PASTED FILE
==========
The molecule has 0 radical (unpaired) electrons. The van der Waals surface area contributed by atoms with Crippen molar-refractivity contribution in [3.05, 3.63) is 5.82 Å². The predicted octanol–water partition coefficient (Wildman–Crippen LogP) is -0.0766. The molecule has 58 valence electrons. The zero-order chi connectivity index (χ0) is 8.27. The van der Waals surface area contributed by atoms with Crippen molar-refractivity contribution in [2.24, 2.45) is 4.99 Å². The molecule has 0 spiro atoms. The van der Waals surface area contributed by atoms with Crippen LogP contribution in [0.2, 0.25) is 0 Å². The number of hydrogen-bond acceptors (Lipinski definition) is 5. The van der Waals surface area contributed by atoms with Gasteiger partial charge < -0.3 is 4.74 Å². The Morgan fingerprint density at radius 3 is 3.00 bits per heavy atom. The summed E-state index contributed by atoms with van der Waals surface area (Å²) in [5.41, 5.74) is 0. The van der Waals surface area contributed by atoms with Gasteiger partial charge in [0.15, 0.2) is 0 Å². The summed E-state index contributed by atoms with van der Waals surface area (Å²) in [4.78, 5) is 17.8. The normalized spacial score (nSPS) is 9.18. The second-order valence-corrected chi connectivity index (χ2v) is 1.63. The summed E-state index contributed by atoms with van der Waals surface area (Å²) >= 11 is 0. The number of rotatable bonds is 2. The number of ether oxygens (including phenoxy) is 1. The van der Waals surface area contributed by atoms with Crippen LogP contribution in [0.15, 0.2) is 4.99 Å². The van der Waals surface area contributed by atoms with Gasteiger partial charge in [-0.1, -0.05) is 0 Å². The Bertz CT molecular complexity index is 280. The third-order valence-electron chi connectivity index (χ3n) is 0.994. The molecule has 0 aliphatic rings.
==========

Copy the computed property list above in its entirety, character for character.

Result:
The molecule has 0 radical (unpaired) electrons. The van der Waals surface area contributed by atoms with Crippen molar-refractivity contribution in [3.05, 3.63) is 5.82 Å². The predicted octanol–water partition coefficient (Wildman–Crippen LogP) is -0.0766. The molecule has 58 valence electrons. The zero-order chi connectivity index (χ0) is 8.27. The van der Waals surface area contributed by atoms with Crippen molar-refractivity contribution in [2.24, 2.45) is 4.99 Å². The molecule has 0 spiro atoms. The van der Waals surface area contributed by atoms with Crippen LogP contribution in [0.2, 0.25) is 0 Å². The number of hydrogen-bond acceptors (Lipinski definition) is 5. The van der Waals surface area contributed by atoms with Gasteiger partial charge < -0.3 is 4.74 Å². The Morgan fingerprint density at radius 3 is 3.00 bits per heavy atom. The summed E-state index contributed by atoms with van der Waals surface area (Å²) in [5.41, 5.74) is 0. The van der Waals surface area contributed by atoms with Gasteiger partial charge in [0.15, 0.2) is 0 Å². The summed E-state index contributed by atoms with van der Waals surface area (Å²) in [4.78, 5) is 17.8. The normalized spacial score (nSPS) is 9.18. The second-order valence-corrected chi connectivity index (χ2v) is 1.63. The summed E-state index contributed by atoms with van der Waals surface area (Å²) >= 11 is 0. The number of rotatable bonds is 2. The number of ether oxygens (including phenoxy) is 1. The van der Waals surface area contributed by atoms with Crippen LogP contribution in [0.15, 0.2) is 4.99 Å². The van der Waals surface area contributed by atoms with Gasteiger partial charge in [-0.1, -0.05) is 0 Å². The Bertz CT molecular complexity index is 280. The third-order valence-electron chi connectivity index (χ3n) is 0.994. The molecule has 0 aliphatic rings.